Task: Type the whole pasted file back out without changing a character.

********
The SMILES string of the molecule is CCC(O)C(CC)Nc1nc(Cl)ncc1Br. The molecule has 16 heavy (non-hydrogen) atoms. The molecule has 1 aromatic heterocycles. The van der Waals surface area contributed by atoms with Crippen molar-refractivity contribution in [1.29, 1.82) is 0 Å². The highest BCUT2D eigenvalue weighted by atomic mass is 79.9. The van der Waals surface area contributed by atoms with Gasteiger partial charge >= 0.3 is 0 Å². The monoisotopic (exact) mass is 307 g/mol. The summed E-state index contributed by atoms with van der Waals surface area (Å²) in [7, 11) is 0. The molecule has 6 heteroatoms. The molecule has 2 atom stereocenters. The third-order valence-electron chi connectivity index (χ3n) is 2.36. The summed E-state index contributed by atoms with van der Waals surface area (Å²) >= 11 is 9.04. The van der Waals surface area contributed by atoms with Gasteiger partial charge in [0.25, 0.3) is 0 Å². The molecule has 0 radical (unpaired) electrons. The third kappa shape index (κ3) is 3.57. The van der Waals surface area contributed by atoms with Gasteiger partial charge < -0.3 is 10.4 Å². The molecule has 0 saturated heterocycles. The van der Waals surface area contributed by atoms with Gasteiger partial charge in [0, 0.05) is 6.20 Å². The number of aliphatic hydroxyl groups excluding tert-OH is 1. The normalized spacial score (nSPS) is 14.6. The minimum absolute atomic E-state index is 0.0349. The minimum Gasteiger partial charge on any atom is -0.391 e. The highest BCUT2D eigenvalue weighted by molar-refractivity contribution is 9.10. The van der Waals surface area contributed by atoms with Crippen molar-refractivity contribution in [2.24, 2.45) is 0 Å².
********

The SMILES string of the molecule is CCC(O)C(CC)Nc1nc(Cl)ncc1Br. The molecule has 16 heavy (non-hydrogen) atoms. The molecule has 1 aromatic heterocycles. The van der Waals surface area contributed by atoms with Crippen molar-refractivity contribution in [1.29, 1.82) is 0 Å². The highest BCUT2D eigenvalue weighted by atomic mass is 79.9. The van der Waals surface area contributed by atoms with Gasteiger partial charge >= 0.3 is 0 Å². The monoisotopic (exact) mass is 307 g/mol. The summed E-state index contributed by atoms with van der Waals surface area (Å²) in [7, 11) is 0. The molecule has 6 heteroatoms. The molecule has 2 atom stereocenters. The third-order valence-electron chi connectivity index (χ3n) is 2.36. The summed E-state index contributed by atoms with van der Waals surface area (Å²) >= 11 is 9.04. The van der Waals surface area contributed by atoms with Gasteiger partial charge in [0.25, 0.3) is 0 Å². The molecule has 0 radical (unpaired) electrons. The third kappa shape index (κ3) is 3.57. The van der Waals surface area contributed by atoms with Gasteiger partial charge < -0.3 is 10.4 Å². The molecule has 0 saturated heterocycles. The van der Waals surface area contributed by atoms with Gasteiger partial charge in [0, 0.05) is 6.20 Å². The number of aliphatic hydroxyl groups excluding tert-OH is 1. The normalized spacial score (nSPS) is 14.6. The minimum absolute atomic E-state index is 0.0349. The minimum Gasteiger partial charge on any atom is -0.391 e. The highest BCUT2D eigenvalue weighted by molar-refractivity contribution is 9.10. The van der Waals surface area contributed by atoms with Crippen molar-refractivity contribution in [2.24, 2.45) is 0 Å².